“Don’t know much about history
Don’t know much about biology
Don’t know much about a science book
Don’t know much about the French I took”
(Sam Cooke 1960)
The 2GW Liddell coal fired power generator will close in a few years. As yet not nearly enough new supply has been started in NSW to replace it.
Even assuming that enough new wind and solar PV is built between now and then it’s still fair to say that there will be more volatility in the resulting availability of generation. That’s particularly the case if we considered the combined Victorian and NSW market.
There is therefore going to be an emerging need, a market if you will, for dispatchability or reliability. A price signal for this will emerge in the spot market, but it will probably emerge too late, in the nature of these things, for anyone to do anything about it if we wait until then.
We already know that if Snowy 2 goes ahead, as seems likely, it will require more transmission – $2 bn has been mentioned for transmission just for that. Snowy 2 and transmission will both take a long time to get done, years and years. So early action on the transmission side should arguably at the top of the new Energy Security Board’s agenda.
There is way, way more to say about learnings from this year’s excellent Clean Energy Summit conference and we’ll explore a few that have struck this analyst going forward (and in our weekly podcast).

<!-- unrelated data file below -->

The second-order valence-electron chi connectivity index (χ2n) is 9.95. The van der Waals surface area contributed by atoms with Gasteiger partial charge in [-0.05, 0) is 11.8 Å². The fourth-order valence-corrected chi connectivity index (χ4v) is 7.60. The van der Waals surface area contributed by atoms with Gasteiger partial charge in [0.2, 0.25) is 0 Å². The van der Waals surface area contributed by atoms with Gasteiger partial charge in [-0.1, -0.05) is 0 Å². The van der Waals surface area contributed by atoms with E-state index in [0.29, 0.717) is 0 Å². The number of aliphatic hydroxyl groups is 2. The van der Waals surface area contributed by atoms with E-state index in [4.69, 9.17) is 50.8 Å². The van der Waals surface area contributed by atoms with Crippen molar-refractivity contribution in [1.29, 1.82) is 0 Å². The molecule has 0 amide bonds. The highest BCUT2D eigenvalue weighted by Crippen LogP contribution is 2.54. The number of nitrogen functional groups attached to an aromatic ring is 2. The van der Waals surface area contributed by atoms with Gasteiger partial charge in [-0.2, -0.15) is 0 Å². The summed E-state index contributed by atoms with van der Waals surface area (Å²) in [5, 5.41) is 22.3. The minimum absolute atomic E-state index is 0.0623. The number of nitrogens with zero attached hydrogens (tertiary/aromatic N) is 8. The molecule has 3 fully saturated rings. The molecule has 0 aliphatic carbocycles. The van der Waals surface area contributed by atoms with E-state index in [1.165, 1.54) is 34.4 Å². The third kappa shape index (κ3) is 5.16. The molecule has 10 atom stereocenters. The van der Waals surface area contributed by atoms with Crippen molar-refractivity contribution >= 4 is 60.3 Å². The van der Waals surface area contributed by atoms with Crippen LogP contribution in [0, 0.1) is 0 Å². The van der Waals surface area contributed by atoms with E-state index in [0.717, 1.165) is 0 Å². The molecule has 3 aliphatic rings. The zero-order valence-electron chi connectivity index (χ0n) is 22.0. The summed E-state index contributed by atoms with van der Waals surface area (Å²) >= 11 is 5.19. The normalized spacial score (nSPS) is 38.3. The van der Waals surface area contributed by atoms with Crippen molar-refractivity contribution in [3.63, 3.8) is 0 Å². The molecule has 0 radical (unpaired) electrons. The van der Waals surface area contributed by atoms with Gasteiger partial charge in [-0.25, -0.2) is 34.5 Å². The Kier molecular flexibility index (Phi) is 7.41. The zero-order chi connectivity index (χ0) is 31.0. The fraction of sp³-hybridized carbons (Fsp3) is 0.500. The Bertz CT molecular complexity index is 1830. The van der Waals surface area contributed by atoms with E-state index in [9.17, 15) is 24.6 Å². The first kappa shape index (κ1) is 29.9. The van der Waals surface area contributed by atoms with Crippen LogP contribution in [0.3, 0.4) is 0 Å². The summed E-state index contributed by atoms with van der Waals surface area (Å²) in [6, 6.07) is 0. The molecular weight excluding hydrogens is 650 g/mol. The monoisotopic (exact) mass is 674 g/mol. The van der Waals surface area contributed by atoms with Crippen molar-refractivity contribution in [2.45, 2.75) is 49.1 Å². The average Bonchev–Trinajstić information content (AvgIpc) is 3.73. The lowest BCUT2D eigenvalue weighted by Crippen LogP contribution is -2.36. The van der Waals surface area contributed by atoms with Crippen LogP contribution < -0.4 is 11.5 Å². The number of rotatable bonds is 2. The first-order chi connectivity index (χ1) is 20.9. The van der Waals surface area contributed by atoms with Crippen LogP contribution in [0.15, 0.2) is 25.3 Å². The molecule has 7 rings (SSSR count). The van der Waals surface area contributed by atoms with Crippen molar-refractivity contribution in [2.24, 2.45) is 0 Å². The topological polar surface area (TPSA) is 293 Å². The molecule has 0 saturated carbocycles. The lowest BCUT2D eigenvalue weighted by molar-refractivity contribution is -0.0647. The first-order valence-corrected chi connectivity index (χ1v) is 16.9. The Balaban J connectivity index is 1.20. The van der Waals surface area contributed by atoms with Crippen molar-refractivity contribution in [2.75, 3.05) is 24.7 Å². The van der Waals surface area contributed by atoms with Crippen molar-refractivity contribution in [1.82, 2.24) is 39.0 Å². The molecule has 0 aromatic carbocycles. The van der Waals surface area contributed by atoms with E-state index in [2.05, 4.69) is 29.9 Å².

AGL has given us 5 years notice on Liddell – what it will take to replace it
Liddell has 2GW of nominal capacity but median output is around 1GW.
AGL has said Liddell will close in 2022, just five short years away. It is true that in business management is free to change its mind but we think its far better to take AGL at its word.
If we look at Liddell by time of day we get perhaps a more revealing picture of its role in the NSW system. (BTW you have to compliment Microsoft for the charts it lets you make these days)
The data shows that Liddell has a flat (ok, yes baseload) output profile. Its capable of flexing up to 1800 MW but even in this February’s peak didn’t get to its nominal rated capacity of 2000 MW.
The standard deviation for most of the half hours is about 300 MW.
So, it’s output isn’t really that steady. Capacity utilization on average is 50%, but dispatchability is probably quite high when its working.